Posted: 04/05/2017

Report prompts indie hygiene fear

The results of a UK-wide investigation into food businesses’ compliance with hygiene regulations has prompted debate about how well the independent retail sector follows best practice.

Cheese handling
Indie shops may be higher risk because they they push boundaries more

Consumer watchdog Which? found one in five high- or medium-risk food establishments – including restaurants, takeaways and retail outlets – were failing to meet requirements across the country.

Food hygiene expert Sarah Daniels, of The RedCat Partnership, told FFD that independent retailers tended to be “more high risk” because they pushed boundaries, such as selling unpasteurised cheese or milk, and they could score the same as the worst takeaways if not well managed.

She added that some people that ran “lifestyle” businesses did not have the hygiene knowledge. “It’s the people running businesses that are hazardous, not the businesses,” she said.

Georgie Mason, director of Gonalston Farm Shop in Lowdham, Nottinghamshire, agreed the artisan sector was “potentially high risk”.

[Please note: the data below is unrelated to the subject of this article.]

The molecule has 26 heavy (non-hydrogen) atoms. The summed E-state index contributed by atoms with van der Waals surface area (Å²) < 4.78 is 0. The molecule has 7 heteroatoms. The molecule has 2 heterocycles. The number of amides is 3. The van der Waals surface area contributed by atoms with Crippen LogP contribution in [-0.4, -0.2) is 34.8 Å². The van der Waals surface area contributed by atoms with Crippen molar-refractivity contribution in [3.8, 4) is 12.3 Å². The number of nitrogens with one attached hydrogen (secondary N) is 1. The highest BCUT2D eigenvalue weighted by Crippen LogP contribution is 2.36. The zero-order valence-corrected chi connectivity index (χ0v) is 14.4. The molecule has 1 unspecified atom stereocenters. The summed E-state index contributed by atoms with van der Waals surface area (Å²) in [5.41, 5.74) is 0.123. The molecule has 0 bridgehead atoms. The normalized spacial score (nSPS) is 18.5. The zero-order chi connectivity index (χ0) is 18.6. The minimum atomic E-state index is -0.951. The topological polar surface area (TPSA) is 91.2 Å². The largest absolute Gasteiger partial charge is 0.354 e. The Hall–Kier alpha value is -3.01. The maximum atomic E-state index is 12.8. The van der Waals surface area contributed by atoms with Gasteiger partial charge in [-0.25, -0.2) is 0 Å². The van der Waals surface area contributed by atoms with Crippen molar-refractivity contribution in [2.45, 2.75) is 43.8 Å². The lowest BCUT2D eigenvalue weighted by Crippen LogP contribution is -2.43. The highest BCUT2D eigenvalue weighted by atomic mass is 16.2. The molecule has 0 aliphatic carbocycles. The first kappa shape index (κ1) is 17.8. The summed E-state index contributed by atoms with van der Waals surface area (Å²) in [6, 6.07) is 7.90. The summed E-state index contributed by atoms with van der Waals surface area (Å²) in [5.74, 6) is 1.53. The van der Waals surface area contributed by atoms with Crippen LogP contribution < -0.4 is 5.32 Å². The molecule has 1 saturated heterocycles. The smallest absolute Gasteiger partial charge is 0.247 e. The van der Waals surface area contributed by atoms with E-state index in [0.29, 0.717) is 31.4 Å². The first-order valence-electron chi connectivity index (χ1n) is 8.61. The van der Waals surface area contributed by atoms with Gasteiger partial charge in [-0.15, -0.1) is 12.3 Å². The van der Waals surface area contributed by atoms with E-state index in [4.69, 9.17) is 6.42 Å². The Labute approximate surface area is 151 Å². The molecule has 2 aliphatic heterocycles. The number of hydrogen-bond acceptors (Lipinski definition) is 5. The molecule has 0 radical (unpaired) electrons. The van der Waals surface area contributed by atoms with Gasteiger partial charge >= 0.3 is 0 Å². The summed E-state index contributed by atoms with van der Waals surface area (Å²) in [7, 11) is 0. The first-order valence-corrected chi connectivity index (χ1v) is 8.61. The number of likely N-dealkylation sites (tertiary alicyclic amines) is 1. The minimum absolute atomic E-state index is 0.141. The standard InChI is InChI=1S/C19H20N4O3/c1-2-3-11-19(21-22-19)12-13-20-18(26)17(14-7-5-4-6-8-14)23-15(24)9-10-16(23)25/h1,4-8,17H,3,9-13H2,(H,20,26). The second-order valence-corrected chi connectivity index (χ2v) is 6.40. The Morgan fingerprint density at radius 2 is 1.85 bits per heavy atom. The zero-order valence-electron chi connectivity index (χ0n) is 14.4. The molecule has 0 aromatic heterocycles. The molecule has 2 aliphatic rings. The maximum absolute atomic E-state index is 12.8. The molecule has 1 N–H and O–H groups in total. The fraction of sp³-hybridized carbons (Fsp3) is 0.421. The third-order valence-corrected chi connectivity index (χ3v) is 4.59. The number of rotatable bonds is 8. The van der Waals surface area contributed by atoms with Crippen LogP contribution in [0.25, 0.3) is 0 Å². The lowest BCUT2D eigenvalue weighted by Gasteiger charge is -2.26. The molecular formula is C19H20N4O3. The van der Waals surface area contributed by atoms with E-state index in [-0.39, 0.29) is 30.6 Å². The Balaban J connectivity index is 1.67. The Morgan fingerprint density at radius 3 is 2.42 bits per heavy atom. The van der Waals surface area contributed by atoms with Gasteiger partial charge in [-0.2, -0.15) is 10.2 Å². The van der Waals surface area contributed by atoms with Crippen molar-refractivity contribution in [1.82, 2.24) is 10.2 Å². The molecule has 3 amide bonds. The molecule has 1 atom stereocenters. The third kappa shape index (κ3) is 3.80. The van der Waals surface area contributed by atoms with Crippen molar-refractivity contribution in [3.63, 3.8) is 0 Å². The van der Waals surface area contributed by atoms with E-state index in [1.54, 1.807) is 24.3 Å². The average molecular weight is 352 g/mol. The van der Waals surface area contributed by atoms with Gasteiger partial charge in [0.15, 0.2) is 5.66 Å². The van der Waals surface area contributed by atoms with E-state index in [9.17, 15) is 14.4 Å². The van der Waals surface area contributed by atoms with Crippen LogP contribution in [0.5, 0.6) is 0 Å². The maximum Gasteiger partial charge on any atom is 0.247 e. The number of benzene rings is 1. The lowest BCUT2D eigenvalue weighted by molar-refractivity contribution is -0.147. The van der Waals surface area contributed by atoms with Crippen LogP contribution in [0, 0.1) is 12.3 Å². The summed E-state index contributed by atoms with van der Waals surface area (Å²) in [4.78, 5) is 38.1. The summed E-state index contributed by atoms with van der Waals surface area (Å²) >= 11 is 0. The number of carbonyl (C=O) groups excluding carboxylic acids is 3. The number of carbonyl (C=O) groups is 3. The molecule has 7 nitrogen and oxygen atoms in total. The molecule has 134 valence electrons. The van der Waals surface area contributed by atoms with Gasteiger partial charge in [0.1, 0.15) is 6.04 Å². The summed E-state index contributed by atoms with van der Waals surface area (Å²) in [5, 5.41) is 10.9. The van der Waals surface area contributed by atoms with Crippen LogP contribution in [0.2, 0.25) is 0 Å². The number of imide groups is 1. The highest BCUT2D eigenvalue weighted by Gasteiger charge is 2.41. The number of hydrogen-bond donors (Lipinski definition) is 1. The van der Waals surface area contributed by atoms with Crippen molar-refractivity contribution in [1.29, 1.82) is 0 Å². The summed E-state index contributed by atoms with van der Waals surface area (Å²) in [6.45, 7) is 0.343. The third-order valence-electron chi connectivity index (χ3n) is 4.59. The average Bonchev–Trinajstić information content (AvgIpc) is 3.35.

“A lot of these businesses open and they take off and the ideas go wild and all of us think we can produce this, that and the other.”

Operators could be farmers one day and shopkeepers the next, she added.

Sarah Fraser-Steele, proprietor of The Deli Downstairs in east London, said all the businesses she knew that were similar to her own were “pretty good” but she acknowledged there could be a hygiene knowledge vacuum where, for example, someone went from trading in a market to opening a shop.

Fraser-Steele said when food safety enforcement became extreme it could become difficult such as when environmental health officers initially wanted her eggs stored in a fridge which she said was unnecessary.

Paul Castle, consultant at Farrington’s Farm Shop in Farrington Gurney, Bristol, said: “There is very varied compliance in our sector. The best businesses are the ones that don’t see it [compliance] as a burden.”

The Food Standards Agency categorises risk from A – the highest – to E – the lowest – determined by the type of establishment, the types of, and number of, people it serves and management competence.

The Which? hygiene report found that two in every three food businesses were failing to comply with legal requirements in the worst area – Hyndburn Borough Council, Lancashire.

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